Butt of Lewis Lighthouse
The brick-built Lighthouse on the Butt of Lewis -the Island's furthest north point- is unusual in design and one of few Lighthouses in Britain, let alone Scotland to be left as bare brick, was built in 1862 by David Stevenson and Thomas Stevenson for the Northern Lighthouse Board. The distinctive tower has a reddish appearance, which makes it easily visible against the sky or sea, rendering it as a useful daymark during the day.
The unique Lighthouse is 37 metres in height and is free-standing; not one of the more luxurious Light Stations where the towers were connected to the Keepers Houses for maximum comfort.
The gallery around the top of the tower is painted in the Northern Lighthouse Board gold livery, with a gold trim beneath it. The hectical lantern is painted black and originally contained a paraffin light, which was replaced by a vegetable oil lamp in 1869; this light was likely to be fixed and the earliest record of a rotating flashing light came about with the installation of a Fresnel Lens in 1905, which remained in use until 1998; this was illuminated by an acetylene lamp until the station was electrified in 1976, but this was replaced along with the automation process, by 2 banks of Sealed Beam Units, giving the character of one flash every 5 seconds, which is visible for 25 Nautical Miles.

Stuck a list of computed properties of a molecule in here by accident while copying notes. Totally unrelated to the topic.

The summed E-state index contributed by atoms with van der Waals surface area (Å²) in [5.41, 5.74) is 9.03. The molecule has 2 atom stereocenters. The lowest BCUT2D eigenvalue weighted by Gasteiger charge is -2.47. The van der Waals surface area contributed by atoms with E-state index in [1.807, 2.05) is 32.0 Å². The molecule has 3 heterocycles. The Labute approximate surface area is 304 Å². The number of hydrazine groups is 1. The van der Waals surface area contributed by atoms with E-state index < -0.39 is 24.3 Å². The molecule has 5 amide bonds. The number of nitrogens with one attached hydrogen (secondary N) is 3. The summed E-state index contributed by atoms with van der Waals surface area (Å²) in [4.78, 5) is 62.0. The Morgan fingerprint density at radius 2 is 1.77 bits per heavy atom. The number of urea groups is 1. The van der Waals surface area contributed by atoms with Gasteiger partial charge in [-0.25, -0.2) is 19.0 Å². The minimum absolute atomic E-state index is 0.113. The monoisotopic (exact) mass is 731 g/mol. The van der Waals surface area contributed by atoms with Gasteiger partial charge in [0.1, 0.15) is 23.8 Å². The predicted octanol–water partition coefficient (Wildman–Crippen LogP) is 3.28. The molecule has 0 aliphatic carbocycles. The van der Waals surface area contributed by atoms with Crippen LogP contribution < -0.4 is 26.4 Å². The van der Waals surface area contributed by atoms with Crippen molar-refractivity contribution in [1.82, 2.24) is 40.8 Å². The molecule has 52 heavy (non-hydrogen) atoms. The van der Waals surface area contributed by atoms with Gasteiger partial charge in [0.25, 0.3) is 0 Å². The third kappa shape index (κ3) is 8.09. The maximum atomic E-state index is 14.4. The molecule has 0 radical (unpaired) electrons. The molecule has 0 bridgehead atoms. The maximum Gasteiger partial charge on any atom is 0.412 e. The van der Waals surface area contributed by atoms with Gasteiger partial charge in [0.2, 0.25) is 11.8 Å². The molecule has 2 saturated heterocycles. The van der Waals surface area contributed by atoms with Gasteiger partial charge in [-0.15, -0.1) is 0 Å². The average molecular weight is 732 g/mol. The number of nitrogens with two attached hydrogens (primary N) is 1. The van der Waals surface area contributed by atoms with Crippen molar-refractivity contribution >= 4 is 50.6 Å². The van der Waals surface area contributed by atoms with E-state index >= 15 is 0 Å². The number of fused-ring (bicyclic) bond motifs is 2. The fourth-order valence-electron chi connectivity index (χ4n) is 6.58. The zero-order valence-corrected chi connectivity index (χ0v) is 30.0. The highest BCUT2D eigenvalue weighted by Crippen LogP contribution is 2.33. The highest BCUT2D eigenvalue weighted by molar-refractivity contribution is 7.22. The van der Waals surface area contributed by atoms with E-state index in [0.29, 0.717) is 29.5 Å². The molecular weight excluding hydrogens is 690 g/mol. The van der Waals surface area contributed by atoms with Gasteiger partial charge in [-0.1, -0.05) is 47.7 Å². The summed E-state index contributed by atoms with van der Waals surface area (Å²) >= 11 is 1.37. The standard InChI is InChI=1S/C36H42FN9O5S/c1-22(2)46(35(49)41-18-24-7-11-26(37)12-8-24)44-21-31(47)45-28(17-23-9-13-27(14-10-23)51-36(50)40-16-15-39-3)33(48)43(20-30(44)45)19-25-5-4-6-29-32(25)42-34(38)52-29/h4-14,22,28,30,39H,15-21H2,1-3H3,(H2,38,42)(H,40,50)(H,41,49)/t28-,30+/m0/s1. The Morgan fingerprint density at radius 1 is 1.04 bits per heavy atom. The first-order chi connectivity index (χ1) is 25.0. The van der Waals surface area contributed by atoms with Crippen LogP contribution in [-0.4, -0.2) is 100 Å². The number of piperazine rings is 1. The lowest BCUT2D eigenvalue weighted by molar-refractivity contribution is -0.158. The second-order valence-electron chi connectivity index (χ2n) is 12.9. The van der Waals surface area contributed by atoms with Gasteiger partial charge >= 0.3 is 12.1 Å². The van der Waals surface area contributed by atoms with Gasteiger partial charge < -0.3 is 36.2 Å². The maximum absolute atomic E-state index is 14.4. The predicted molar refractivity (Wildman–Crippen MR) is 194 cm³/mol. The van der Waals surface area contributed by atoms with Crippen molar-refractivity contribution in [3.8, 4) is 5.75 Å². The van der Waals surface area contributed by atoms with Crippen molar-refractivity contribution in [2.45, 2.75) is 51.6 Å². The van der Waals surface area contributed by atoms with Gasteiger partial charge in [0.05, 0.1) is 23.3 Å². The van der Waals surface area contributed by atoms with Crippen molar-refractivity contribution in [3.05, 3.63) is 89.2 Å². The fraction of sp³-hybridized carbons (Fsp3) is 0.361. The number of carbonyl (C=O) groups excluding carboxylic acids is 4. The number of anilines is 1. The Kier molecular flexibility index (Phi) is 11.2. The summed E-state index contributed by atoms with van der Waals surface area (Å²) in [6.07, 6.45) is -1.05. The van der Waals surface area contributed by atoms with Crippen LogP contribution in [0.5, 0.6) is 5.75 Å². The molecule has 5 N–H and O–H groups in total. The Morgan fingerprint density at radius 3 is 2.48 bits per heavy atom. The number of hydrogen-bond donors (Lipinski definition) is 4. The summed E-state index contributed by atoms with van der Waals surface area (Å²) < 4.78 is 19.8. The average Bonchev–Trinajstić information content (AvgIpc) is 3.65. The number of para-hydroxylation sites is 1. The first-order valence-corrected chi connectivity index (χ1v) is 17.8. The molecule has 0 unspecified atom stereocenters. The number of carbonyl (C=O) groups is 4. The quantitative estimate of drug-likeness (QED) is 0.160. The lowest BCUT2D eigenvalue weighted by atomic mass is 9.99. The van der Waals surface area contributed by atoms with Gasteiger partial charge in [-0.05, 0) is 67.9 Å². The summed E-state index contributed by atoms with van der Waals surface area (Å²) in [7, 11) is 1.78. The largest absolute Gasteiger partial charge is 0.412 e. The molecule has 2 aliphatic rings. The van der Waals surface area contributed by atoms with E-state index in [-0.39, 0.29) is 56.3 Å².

One of the more modern features, easily noticed about the Lighthouse is the radar antenna mounted around the lantern roof, on a purpose built gallery. This was installed after the Lighthouse's automation to give Differential GPS readings; one of several GPS station's that the Northern Lighthouse Board maintain.
Between the 1930s, and the automation of the Flannan Lighthouse in 1971, Butt of Lewis acted as a radio link to the keepers stationed at the remote island Lighthouse.
A fog signal, which was a red trumpet atop a white tower, roughly half the height of the Lighthouse, stood in-front of the Lighthouse until being discontinued on the 31st of March 1995, after which it was demolished.
The keeper's houses now act as holiday accommodation and the Light is monitored remotely from the Edinburgh.
One of the areas claims to fame is that gusts of up to 92 knots/106 mph have been recorded at the Butt of Lewis and at one time it held the record for the highest recorded windspeed in Britain, making it the Ideal place for Europe's biggest wind farm, which if plans go ahead, will cover the whole top half of the Isle of Lewis, between the Butt and Stornoway - obviously this is heavily opposed by local residents, as many of the small settlements would then be effectively in the middle of a power-station site.